Turing incomplete means that Script for Bitcoin and other cryptocurrencies does not allow infinite loops. This has both advantages and disadvantages. One advantage of using a Turing incomplete language is the inability to run malformed scripts, regardless if they are intentional malicious attacks or unintentional programming errors. Essentially, Script is able to prevent the halting problem. Other blockchains developed since Bitcoin have mainly chosen to be Turing Complete, or at least have a high degree of Turing completeness. Although this potentially brings the halting problem into play, it also provides better support for the complex logic required for developing smart contracts.
Bitcoin Script - Behind the Scenes of A BTC Transaction
From a very high level, Bitcoin Script can be thought of as a list of instructions recorded with each transaction that describes how the recipient of the funds can gain access to them. Most Bitcoin transactions only require simple scripts, but more complex scripts can be implemented. To understand how Script works, let’s breakdown the steps required for a basic Pay To PubKey Hash (P2PKH) transaction.
BTC Script - Basic P2PKH Transaction Example
Let’s suppose that Alice wants to send 1 Bitcoin (BTC) to Bob. This transaction is simple with any Bitcoin wallet application, but there is actually a lot of Bitcoin Script code behind the scenes that makes the transfer possible. Each Bitcoin transaction involves at least one locking script and one unlocking script to determine who can spend funds sent to a specific Bitcoin wallet address.
In a P2PKH transaction, Alice does not know Bob’s public key. She only knows Bob’s address, which is a Base58Check encoded cryptographic hash of Bob’s public key. Alice can create the transaction by decoding Bob’s address to his “pubkey hash.”
When Alice sends 1 BTC to Bob, a locking script called scriptPubKey is placed on the funds. At that point, the only person who can spend this 1 BTC is the person that supplies the input (i.e., the public key) that produces the pubkey hash to which Alice sent the funds, along with a digital signature from the corresponding Bitcoin private key. In other words, 1 BTC now belongs to Bob, but only if Bob can prove that he is the owner of the BTC address that he provided to Alice.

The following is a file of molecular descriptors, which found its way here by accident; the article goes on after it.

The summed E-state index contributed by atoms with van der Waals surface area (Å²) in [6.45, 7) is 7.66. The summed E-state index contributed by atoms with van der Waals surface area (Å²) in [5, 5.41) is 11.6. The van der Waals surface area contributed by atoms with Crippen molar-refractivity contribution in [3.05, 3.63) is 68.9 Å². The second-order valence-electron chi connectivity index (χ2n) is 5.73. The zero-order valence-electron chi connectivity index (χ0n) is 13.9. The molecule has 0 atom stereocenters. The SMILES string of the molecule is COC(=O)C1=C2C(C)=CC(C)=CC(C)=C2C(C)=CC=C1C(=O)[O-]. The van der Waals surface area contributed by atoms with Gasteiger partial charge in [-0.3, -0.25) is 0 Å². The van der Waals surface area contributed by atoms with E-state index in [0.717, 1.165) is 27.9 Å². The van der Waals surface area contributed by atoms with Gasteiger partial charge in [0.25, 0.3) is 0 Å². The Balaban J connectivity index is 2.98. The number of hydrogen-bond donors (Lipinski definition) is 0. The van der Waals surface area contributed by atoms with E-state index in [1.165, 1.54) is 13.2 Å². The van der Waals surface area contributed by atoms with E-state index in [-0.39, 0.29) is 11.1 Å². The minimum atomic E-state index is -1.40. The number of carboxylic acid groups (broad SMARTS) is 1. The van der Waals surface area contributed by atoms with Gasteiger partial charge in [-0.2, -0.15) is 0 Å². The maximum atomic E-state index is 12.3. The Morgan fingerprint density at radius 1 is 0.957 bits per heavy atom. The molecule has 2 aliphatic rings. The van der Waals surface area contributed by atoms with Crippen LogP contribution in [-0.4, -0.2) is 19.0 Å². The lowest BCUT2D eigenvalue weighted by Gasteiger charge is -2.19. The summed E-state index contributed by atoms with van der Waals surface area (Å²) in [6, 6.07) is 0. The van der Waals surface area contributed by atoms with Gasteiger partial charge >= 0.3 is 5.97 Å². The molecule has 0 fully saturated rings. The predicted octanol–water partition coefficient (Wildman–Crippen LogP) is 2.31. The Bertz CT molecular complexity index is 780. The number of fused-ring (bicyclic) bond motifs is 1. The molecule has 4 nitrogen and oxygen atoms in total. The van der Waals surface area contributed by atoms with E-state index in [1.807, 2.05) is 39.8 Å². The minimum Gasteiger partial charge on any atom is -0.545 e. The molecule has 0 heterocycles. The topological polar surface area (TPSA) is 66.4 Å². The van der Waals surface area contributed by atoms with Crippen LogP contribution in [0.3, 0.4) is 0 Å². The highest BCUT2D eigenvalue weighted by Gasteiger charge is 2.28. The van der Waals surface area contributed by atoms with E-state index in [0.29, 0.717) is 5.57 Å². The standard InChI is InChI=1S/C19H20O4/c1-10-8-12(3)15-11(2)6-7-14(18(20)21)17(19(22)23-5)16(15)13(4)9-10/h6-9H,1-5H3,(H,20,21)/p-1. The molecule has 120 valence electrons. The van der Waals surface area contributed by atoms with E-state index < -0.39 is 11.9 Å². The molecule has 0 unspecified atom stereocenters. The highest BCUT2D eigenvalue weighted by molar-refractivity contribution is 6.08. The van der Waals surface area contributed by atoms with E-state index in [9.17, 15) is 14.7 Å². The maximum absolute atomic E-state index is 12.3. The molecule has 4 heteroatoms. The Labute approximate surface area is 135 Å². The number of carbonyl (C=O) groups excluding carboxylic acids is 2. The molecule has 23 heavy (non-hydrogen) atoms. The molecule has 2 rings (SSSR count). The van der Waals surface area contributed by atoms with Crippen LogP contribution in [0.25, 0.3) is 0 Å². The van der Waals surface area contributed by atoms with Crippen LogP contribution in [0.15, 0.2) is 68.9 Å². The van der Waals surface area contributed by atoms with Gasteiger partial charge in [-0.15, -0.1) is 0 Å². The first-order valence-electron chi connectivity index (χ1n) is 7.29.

Bob checks his wallet balance and finds that the Bitcoin network has recognized the 1 BTC sent from Alice. Although Bob now technically "owns" these funds, he can't spend them yet. He needs to verify his true ownership of this 1 BTC to the network before he can send them to someone else.
Let's suppose that Bob wants to send that same 1 BTC to Chris. Before this can happen, Bob first needs to submit an input (UTXO) that meets two requirements. First, the funds Bob is trying to spend must reference the transaction in which he received the funds from Alice by its transaction identifier (TXID). Second, the funds Bob wants to spend must reference the same index number (also called a vector out or vout) as the funds that Alice sent to him in the first place.
Finally, Bob creates an unlocking script called scriptSig (Bitcoin Script Transaction Input) that enables him to spend the funds. As long as Bob provides the scriptSig which matches the conditions set by scriptPubKey (Bitcoin Script Transaction Output), he is able to send 1 BTC to Chris. If Chris wants to send funds to someone else, the cycle of using locking and unlocking scripts continues.
Bitcoin Script And The Command Line